My recent newsletter discussed farmers needing to calibrate their N rates to their particular crop sequences, etc. But is there a legitimate concern about soil OM not building as fast if too much N is applied? We sometimes hear (especially from the more radical fringe of Regenerative Ag) that applying N fertilizer ‘burns up’ the soil OM. Apparently you’re supposed to get all your N from legumes, but those are even worse for soil OM since they put so little carbon into the soil. Either that, or you import someone else’s N (for instance, as manure, which was once plant material; or bringing in hay, etc), which does nothing to solve the problem but merely relocates it—if you can benefit from it financially, fine, but it’s not a scalable solution at a national or global level. Free-living soil microbes can make up some of the deficit, but not enough to come anywhere close to supplying enough for normal grain production. (Prior to the advent of N fertilizers, agriculture was primarily a mining operation—tillage caused the breakdown of stable soil OM, which released lots of N, P, S, Zn, etc., but as the soil OM was plundered, it required more intensive and deeper tillage to unlock more: the mining was getting tougher.)
Now, there may be a little kernel of truth somewhere in this tale of N fertilizer ‘burning up’ soil OM, according to Dwayne Beck, in that if the microbes get excess N relative to the amount of carbon they have, they will make compounds that aren’t durable. So, perhaps there’s a need to more carefully time how the N is delivered to the microbes—and along with synchronizing this usually comes greater efficiency of supplying N to the crop since it also results in fewer losses to the environment.
As for restricting N supply in hopes of building soil OM faster, one long-term study strongly refutes it (see Table 1 and Figure 1). This study[i] is from a site near Lexington, KY, conducted by John Grove, PhD (soil scientist at U.Ky.). It had been in continuous corn for 38 years at the time of soil sampling (2007), with a winter cereal cover crop seeded each year in October. Prior to being converted to cropland (1970), it had been in unmanaged bluegrass horse pasture for 50 years. Conversion from sod was with herbicides for the NT plots, and plow for MP. Sampling depth was 36″. NT = no-till; MP = moldboard plow. 4 reps. Tillage, herbicide ‘burndown,’ and fertilizer (ammonium nitrate) applications in April, a week or more before corn planting. As you can see in Table 1, even with very high carbon inputs (two grass crops per year—never any broadleaf/dicot crops or covers), the tillage plots couldn’t maintain soil OM (soil OM is ~58% carbon) compared to the sod, and the less fertilizer that was applied, the worse this was. More interesting to us is that the no-till also couldn’t maintain soil OM except when high N fertilizer rates were used—indeed, more than what the corn crop actually needed (150# N nearly maxed the corn yield, but was mining soil OM). (N rate x C differences are statistically significant at P < 0.05.) And this was with all the N applied at once—far from ‘burning up’ the soil OM, the extra fertilizer N preserved it!!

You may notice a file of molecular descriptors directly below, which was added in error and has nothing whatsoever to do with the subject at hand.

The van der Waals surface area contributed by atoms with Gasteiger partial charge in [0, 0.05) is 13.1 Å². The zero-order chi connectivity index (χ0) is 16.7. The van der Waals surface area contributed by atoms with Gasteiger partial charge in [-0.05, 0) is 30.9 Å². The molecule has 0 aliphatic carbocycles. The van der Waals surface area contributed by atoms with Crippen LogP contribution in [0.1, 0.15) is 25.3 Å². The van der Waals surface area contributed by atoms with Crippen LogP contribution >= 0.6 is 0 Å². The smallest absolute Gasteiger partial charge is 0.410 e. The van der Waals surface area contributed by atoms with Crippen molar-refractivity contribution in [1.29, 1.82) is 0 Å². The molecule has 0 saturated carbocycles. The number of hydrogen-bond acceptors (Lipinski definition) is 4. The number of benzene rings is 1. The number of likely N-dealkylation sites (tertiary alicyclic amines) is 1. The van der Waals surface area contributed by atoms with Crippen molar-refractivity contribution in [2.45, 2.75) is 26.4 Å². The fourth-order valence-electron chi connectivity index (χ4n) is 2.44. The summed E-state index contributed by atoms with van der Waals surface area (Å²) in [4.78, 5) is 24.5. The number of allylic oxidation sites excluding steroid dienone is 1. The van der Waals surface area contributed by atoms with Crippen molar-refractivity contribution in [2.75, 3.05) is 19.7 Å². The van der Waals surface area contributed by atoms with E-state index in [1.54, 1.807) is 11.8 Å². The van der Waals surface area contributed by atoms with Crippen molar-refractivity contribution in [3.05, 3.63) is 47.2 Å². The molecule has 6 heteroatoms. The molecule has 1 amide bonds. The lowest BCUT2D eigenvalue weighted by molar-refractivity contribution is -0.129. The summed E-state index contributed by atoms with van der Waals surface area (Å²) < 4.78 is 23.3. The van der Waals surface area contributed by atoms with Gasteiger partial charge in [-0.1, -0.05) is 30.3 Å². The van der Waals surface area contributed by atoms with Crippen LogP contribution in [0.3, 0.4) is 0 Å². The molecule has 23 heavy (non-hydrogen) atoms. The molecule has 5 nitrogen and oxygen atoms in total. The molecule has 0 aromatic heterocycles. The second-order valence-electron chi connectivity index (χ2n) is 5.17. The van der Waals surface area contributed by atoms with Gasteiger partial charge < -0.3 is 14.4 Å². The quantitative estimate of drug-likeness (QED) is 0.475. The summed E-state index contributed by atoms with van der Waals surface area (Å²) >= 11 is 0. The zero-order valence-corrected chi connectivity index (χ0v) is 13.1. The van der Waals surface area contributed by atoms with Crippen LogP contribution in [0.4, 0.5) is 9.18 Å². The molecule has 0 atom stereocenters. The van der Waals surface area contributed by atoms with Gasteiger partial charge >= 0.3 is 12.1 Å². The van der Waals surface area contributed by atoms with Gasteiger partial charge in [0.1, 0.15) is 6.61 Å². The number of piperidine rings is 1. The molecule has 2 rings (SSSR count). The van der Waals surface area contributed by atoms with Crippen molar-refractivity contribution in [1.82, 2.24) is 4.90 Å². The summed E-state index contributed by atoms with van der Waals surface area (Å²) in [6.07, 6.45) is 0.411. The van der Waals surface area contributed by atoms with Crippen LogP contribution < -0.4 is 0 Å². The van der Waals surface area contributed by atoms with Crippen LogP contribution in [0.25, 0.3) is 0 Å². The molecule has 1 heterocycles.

As an aside, the Kentucky study by Grove also has interesting yield trends, as shown in Table 2: MP is trending down, while NT is trending up. (And NT outyields MP under all different N levels.)
All of my experience with no-till cropping systems the past 25 yrs also strongly rejects the thesis that adequate or excessive fertilizer N hinders soil OM accumulation: My clients place all their N fertilizer near or on the soil surface often using halfway generous amounts, yet soil OM in the upper 0 – 8″ has doubled for most fields with 20 – 25 yrs of low-disturbance no-till with high cropping intensity; adding cover crops in recent years seems to be accelerating the soil OM accumulation, although it takes more fertilizer nutrients to compensate—the microbes eat first, and the crop gets what’s left over.
As an agronomist, I dislike seeing N-deficient crops, as I know that’s almost certainly lost yield potential (and, therefore, lost profit—usually a stellar ROI could’ve been had) for the farmer. But, worse than this, the N shortages are hindering long-term soil productivity by impairing soil OM accumulation or maintenance.
[i] J.H. Grove, E.M. Pena-Yewtukhiw, M. Diaz-Zorita & R.L. Blevins, 2009, Does Fertilizer N “Burn Up” Soil Organic Matter?, Better Crops 93(4): 14-16. Note that this write-up also includes brief discussion of the prior article by R. Mulvaney that got some of this myth started.